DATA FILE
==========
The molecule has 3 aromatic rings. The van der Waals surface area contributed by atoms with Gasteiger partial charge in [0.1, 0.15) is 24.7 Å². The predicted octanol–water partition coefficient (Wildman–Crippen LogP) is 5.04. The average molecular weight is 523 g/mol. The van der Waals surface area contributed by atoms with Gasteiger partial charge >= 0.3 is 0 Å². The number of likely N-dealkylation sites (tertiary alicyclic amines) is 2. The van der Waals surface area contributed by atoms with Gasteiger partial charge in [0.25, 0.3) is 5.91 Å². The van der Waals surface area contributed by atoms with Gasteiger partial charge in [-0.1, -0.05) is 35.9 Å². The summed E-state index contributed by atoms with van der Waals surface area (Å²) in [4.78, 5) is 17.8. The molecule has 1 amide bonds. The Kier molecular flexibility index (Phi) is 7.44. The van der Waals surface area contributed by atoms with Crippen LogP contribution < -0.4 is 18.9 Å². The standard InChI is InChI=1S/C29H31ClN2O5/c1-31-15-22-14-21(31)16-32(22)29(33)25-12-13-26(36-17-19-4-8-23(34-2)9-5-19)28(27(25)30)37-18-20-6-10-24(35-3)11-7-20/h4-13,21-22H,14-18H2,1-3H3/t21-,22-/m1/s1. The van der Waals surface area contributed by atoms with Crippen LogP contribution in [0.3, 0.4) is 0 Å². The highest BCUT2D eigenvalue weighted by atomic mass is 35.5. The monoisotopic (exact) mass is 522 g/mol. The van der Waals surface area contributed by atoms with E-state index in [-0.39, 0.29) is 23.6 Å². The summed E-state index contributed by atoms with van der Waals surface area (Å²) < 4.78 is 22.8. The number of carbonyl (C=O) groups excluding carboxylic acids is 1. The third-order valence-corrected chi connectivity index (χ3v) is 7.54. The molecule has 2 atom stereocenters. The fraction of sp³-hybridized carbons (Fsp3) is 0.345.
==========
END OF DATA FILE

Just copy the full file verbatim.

The molecule has 3 aromatic rings. The van der Waals surface area contributed by atoms with Gasteiger partial charge in [0.1, 0.15) is 24.7 Å². The predicted octanol–water partition coefficient (Wildman–Crippen LogP) is 5.04. The average molecular weight is 523 g/mol. The van der Waals surface area contributed by atoms with Gasteiger partial charge >= 0.3 is 0 Å². The number of likely N-dealkylation sites (tertiary alicyclic amines) is 2. The van der Waals surface area contributed by atoms with Gasteiger partial charge in [0.25, 0.3) is 5.91 Å². The van der Waals surface area contributed by atoms with Gasteiger partial charge in [-0.1, -0.05) is 35.9 Å². The summed E-state index contributed by atoms with van der Waals surface area (Å²) in [4.78, 5) is 17.8. The molecule has 1 amide bonds. The Kier molecular flexibility index (Phi) is 7.44. The van der Waals surface area contributed by atoms with Crippen LogP contribution < -0.4 is 18.9 Å². The standard InChI is InChI=1S/C29H31ClN2O5/c1-31-15-22-14-21(31)16-32(22)29(33)25-12-13-26(36-17-19-4-8-23(34-2)9-5-19)28(27(25)30)37-18-20-6-10-24(35-3)11-7-20/h4-13,21-22H,14-18H2,1-3H3/t21-,22-/m1/s1. The van der Waals surface area contributed by atoms with Crippen LogP contribution in [0.3, 0.4) is 0 Å². The highest BCUT2D eigenvalue weighted by atomic mass is 35.5. The monoisotopic (exact) mass is 522 g/mol. The van der Waals surface area contributed by atoms with E-state index in [-0.39, 0.29) is 23.6 Å². The summed E-state index contributed by atoms with van der Waals surface area (Å²) < 4.78 is 22.8. The number of carbonyl (C=O) groups excluding carboxylic acids is 1. The third-order valence-corrected chi connectivity index (χ3v) is 7.54. The molecule has 2 atom stereocenters. The fraction of sp³-hybridized carbons (Fsp3) is 0.345.